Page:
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Test automation has become “easy”, there are lots of tools and lots of people who have used the tools. It has become pervasive, but is it really delivering? Has is made that “game changing” difference to the way testing is performed? In some cases yes, but in many, where conditions are less favourable, standard approaches to automation do not deliver all that could be achieved. In many cases they deliver very little apart from an ability to say “we use automated testing”.
Often automation is a numbers game, the wrong numbers game. A simplistic focus on the percentage of tests automated, declared as ever increasing in regularly circulated slide decks. The measure itself is susceptible to gamesmanship, replicating easy to automate tests to swing the percentage having no real impact on what has to be done manually.
Even when the spirit of the measure has been complied with, a high score will not necessarily equate to a significant benefit. Automating 70% plus of the execution of manual test cases may only save 20% of the effort and little time. Automation needs to be a numbers game but the numbers need to measure impact not test cases.
Strategic test automation aims to deliver a sustained long term benefit that grows over time. Scripting is but one part of such an endeavour. The five main elements of a strategic automation operation are:
You want to use automation to support a step change in the way deliver software solutions. You recognise that automation of simple low level tests, run as part of the code development process, is not the complete answer. You need to automate higher level, more complex, end to end and cradle to grave tests that work across your, non-trivial, mixed IT landscape. You are interested in real, sustainable, results and not a simple test numbers game.
We have a broad perspective. We understand what will make a solution, in the wider meaning of the word, succeed. Its not just running tests, its evidence and management information and maintenance and environment mobility. We are experienced building the team practices required to run a successful service. We have engineering depth, our test solution engineering experience delivers solid tool chains that operate reliably, have the required capabilities and support efficient test creation and maintenance.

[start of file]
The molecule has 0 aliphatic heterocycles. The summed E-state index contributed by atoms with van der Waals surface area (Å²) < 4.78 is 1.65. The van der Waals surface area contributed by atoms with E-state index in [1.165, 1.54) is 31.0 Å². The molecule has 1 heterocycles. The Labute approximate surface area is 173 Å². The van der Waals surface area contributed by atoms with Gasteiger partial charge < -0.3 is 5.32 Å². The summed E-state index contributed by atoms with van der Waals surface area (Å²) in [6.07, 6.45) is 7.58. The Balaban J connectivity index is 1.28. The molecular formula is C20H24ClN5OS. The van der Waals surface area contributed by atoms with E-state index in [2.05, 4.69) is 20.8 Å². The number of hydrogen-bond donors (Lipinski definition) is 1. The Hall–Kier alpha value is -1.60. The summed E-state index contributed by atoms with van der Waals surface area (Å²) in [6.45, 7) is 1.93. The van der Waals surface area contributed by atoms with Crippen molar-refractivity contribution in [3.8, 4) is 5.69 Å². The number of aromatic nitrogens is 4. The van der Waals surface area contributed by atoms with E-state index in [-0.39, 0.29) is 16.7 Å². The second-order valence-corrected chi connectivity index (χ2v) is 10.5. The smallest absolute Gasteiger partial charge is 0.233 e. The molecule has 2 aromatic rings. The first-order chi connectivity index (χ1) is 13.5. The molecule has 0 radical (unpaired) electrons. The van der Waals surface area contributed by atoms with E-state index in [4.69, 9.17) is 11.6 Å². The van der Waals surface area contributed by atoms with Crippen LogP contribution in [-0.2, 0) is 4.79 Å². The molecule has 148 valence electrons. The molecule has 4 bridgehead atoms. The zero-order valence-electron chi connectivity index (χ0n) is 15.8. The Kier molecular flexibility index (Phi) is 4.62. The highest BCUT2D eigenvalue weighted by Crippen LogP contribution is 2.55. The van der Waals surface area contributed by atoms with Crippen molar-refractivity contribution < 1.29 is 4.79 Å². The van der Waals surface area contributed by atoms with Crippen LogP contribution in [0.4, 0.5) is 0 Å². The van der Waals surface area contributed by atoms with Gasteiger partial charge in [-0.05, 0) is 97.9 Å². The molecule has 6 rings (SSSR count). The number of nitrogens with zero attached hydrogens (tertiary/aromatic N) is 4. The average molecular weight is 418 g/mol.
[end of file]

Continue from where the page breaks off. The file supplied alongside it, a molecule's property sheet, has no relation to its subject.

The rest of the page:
By bringing our capabilities to bear you can address your strategic automation challenge. We can deliver the solution and build your people’s ability to operate it for the long term.
Enterprise Test Automation - The global systems integrator responsible for this programme had not succeeded with test automation. Three years on, despite pressure from the client, attempts to exploit test automation had not delivered. We worked collaboratively, directing resources seconded from the integrator, to exploit automation in ways that maximised the benefit to the programme. Rather than playing the script “numbers game” a careful targeting approach, one reviewed on a regular basis, was used to shape a rounded solution. In particular, key success factors were identified and addressed to provide a firm foundation. These factors were:
The attention paid to the “bigger picture” issues around automation led to an innovative and robust approach. Establishing a full ecosystem within which automation could thrive and on delivering specific benefits delivered highly successful outcomes.
The Framework Paradox So the answer is a framework, is it not? Well that depends on what you mean by a framework. If you mean a spreadsheet, or similar, offering a standardised, and thus limited, vocabulary to be used to trigger a tool then… No. However, if you mean a establishing an operating model and supporting sets of processes and then implementing IT to support this work, including where appropriate automatically executing tests on other IT systems that are being developed and maintained, then yes frameworks are needed.
Strategic, sustainable automation needs, at least, three “frameworks”. These are:
The last of these is closest to what is generally referred to as a “framework”. The difference is that the tool chains need to selected for a purpose rather than selecting a tool chain and then finding out what it can do.